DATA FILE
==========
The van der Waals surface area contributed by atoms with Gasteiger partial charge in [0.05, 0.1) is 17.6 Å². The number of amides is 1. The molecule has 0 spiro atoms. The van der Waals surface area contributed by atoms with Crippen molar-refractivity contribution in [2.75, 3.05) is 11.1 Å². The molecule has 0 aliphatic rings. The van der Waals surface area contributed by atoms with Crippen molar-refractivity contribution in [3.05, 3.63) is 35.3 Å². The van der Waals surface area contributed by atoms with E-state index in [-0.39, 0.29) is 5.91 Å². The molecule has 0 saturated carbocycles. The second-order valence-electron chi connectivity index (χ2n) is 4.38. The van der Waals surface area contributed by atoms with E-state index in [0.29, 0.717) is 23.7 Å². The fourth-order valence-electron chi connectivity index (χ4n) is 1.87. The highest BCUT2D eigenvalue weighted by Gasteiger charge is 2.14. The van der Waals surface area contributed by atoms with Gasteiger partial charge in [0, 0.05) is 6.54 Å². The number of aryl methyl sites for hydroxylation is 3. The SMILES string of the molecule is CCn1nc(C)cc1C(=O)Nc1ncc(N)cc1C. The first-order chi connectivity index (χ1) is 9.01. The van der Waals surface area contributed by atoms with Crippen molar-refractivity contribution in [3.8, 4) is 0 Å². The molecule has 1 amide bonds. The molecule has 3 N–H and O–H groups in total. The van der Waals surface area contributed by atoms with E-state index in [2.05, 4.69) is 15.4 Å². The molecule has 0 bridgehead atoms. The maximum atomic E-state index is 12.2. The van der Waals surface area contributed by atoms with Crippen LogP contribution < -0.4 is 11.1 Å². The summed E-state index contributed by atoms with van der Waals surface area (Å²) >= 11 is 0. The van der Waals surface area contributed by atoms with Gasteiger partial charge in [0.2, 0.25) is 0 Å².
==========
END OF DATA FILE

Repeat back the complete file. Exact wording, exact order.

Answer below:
The van der Waals surface area contributed by atoms with Gasteiger partial charge in [0.05, 0.1) is 17.6 Å². The number of amides is 1. The molecule has 0 spiro atoms. The van der Waals surface area contributed by atoms with Crippen molar-refractivity contribution in [2.75, 3.05) is 11.1 Å². The molecule has 0 aliphatic rings. The van der Waals surface area contributed by atoms with Crippen molar-refractivity contribution in [3.05, 3.63) is 35.3 Å². The van der Waals surface area contributed by atoms with E-state index in [-0.39, 0.29) is 5.91 Å². The molecule has 0 saturated carbocycles. The second-order valence-electron chi connectivity index (χ2n) is 4.38. The van der Waals surface area contributed by atoms with E-state index in [0.29, 0.717) is 23.7 Å². The fourth-order valence-electron chi connectivity index (χ4n) is 1.87. The highest BCUT2D eigenvalue weighted by Gasteiger charge is 2.14. The van der Waals surface area contributed by atoms with Gasteiger partial charge in [0, 0.05) is 6.54 Å². The number of aryl methyl sites for hydroxylation is 3. The SMILES string of the molecule is CCn1nc(C)cc1C(=O)Nc1ncc(N)cc1C. The first-order chi connectivity index (χ1) is 9.01. The van der Waals surface area contributed by atoms with Crippen molar-refractivity contribution in [3.8, 4) is 0 Å². The molecule has 1 amide bonds. The molecule has 3 N–H and O–H groups in total. The van der Waals surface area contributed by atoms with E-state index in [2.05, 4.69) is 15.4 Å². The molecule has 0 bridgehead atoms. The maximum atomic E-state index is 12.2. The van der Waals surface area contributed by atoms with Crippen LogP contribution < -0.4 is 11.1 Å². The summed E-state index contributed by atoms with van der Waals surface area (Å²) >= 11 is 0. The van der Waals surface area contributed by atoms with Gasteiger partial charge in [0.2, 0.25) is 0 Å².